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Neuroscience. 2007 Feb 23;144(4):1361-72. Epub 2006 Dec 5.

Expression of glutamate carboxypeptidase II in human brain.

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Department of Biochemistry, Institute of Organic Chemistry and Biochemistry, Academy of Science of the Czech Republic, Flemingovo n.2, Prague 6, 16610 Czech Republic.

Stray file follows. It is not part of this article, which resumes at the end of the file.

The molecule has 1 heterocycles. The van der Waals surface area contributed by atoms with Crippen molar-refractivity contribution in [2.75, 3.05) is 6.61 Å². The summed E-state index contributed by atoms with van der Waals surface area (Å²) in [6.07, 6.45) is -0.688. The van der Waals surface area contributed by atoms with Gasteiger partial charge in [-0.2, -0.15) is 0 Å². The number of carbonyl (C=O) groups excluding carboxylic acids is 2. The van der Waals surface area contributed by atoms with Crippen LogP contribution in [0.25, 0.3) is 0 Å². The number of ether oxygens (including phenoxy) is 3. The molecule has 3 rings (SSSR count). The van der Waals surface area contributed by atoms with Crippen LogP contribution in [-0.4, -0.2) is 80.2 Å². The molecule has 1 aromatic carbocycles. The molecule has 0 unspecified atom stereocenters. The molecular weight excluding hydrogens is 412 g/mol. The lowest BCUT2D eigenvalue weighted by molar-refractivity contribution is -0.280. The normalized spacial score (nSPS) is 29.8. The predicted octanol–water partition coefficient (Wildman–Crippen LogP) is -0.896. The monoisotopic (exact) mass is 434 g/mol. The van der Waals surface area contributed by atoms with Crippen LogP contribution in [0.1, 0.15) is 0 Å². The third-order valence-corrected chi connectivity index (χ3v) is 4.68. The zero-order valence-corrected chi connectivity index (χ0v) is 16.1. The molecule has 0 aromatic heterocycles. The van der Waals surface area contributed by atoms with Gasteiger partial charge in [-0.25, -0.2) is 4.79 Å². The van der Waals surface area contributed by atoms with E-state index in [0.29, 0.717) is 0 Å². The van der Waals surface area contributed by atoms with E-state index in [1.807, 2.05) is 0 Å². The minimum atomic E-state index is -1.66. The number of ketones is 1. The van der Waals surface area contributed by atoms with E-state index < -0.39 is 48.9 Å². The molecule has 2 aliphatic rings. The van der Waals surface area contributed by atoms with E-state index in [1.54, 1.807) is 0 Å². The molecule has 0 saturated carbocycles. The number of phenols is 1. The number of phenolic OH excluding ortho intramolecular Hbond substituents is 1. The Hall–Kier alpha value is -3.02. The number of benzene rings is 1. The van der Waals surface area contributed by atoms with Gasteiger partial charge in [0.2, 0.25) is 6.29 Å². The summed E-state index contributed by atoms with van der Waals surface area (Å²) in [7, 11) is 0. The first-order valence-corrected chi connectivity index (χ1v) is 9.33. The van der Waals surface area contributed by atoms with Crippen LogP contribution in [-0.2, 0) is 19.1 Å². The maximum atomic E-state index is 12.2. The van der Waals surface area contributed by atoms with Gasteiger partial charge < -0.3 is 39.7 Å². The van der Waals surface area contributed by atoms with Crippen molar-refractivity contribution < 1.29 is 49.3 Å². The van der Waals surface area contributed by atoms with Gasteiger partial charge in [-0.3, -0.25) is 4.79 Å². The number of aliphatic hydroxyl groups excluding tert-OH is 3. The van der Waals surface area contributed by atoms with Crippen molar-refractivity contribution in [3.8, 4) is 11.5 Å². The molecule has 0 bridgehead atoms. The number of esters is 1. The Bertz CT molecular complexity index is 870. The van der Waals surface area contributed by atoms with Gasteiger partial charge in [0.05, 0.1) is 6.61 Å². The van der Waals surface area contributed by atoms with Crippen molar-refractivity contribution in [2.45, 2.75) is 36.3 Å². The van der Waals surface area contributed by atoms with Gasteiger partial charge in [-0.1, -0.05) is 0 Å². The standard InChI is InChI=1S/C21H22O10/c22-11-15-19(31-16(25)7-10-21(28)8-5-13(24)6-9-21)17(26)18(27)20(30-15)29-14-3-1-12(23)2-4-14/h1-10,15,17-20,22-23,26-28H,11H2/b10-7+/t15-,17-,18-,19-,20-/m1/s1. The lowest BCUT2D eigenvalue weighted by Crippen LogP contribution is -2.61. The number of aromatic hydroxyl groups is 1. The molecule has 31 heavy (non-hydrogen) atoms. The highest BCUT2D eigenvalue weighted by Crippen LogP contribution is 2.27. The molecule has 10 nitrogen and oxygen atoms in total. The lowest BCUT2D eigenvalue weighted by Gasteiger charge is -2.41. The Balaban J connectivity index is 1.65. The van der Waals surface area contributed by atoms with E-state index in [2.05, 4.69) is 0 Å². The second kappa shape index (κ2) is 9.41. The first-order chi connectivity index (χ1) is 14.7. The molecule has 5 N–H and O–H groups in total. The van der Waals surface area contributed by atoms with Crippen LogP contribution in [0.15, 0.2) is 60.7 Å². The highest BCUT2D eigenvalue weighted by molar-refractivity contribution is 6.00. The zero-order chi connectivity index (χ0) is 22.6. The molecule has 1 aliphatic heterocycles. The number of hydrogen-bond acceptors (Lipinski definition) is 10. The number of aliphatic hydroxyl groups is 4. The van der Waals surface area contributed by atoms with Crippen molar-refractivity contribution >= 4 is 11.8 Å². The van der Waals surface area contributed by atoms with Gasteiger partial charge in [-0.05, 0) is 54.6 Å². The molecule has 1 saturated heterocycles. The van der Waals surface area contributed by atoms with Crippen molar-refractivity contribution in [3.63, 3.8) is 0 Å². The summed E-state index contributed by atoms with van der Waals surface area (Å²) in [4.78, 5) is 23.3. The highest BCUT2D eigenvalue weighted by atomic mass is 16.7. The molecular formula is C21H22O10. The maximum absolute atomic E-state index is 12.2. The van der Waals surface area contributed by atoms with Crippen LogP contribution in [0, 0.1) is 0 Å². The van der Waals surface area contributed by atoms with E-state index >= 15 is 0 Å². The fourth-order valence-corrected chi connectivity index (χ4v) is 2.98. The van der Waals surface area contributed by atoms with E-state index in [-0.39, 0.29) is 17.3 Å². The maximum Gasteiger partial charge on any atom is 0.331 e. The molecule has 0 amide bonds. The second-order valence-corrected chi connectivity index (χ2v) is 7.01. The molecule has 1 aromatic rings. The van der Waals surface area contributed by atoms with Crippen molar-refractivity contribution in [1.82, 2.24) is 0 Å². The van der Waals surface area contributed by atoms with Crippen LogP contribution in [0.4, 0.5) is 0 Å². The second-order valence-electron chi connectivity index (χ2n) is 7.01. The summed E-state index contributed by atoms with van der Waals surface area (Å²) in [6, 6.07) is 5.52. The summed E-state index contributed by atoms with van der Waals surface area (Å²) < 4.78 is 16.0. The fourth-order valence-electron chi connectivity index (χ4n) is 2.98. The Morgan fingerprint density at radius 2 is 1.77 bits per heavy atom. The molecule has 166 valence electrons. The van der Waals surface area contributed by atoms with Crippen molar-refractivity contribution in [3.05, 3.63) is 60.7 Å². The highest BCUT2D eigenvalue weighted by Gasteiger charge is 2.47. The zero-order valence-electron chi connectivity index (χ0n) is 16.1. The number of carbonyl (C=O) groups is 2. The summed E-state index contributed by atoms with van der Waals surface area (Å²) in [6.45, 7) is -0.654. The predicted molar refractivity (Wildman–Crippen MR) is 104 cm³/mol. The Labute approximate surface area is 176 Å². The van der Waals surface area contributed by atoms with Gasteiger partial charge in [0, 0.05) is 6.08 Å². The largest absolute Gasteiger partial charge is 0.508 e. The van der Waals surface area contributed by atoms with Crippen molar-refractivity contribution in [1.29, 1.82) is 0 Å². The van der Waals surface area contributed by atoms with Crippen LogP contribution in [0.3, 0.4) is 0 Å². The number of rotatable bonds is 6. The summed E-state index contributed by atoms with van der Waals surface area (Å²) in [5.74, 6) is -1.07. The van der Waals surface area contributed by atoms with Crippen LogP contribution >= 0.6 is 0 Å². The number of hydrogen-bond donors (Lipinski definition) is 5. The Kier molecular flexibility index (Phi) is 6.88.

Glutamate carboxypeptidase II (GCPII) is a transmembrane glycoprotein expressed in various tissues. When expressed in the brain it cleaves the neurotransmitter N-acetylaspartylglutamate (NAAG), yielding free glutamate. In jejunum it hydrolyzes folylpoly-gamma-glutamate, thus facilitating folate absorption. The prostate form of GCPII, known as prostate specific membrane antigen (PSMA), is an established cancer marker. The NAAG-hydrolyzing activity of GCPII has been implicated in a number of pathological conditions in which glutamate is neurotoxic (e.g. amyotrophic lateral sclerosis, Huntington's disease, Alzheimer's disease, epilepsy, schizophrenia, and stroke). Inhibition of GCPII was shown to be neuroprotective in tissue culture and in animal models. GCPII is therefore an interesting putative therapeutic target. However, only very limited and controversial data on the expression and localization of GCPII in human brain are available. Therefore, we set out to analyze the activity and expression of GCPII in various compartments of the human brain using a radiolabeled substrate of the enzyme and the novel monoclonal antibody GCP-04, which recognizes an epitope on the extracellular portion of the enzyme and is more sensitive to GCPII than to the homologous GCPIII. We show that this antibody is more sensitive in immunoblots than the widely used antibody 7E11. By Western blot, we show that there are approximately 50-300 ng of GCPII/mg of total protein in human brain, depending on the specific area. Immunohistochemical analysis revealed that astrocytes specifically express GCPII in all parts of the brain. GCPII is enzymatically active and the level of activity follows the expression pattern. Using pure recombinant GCPII and homologous GCPIII, we conclude that GCPII is responsible for the majority of overall NAAG-hydrolyzing activity in the human brain.

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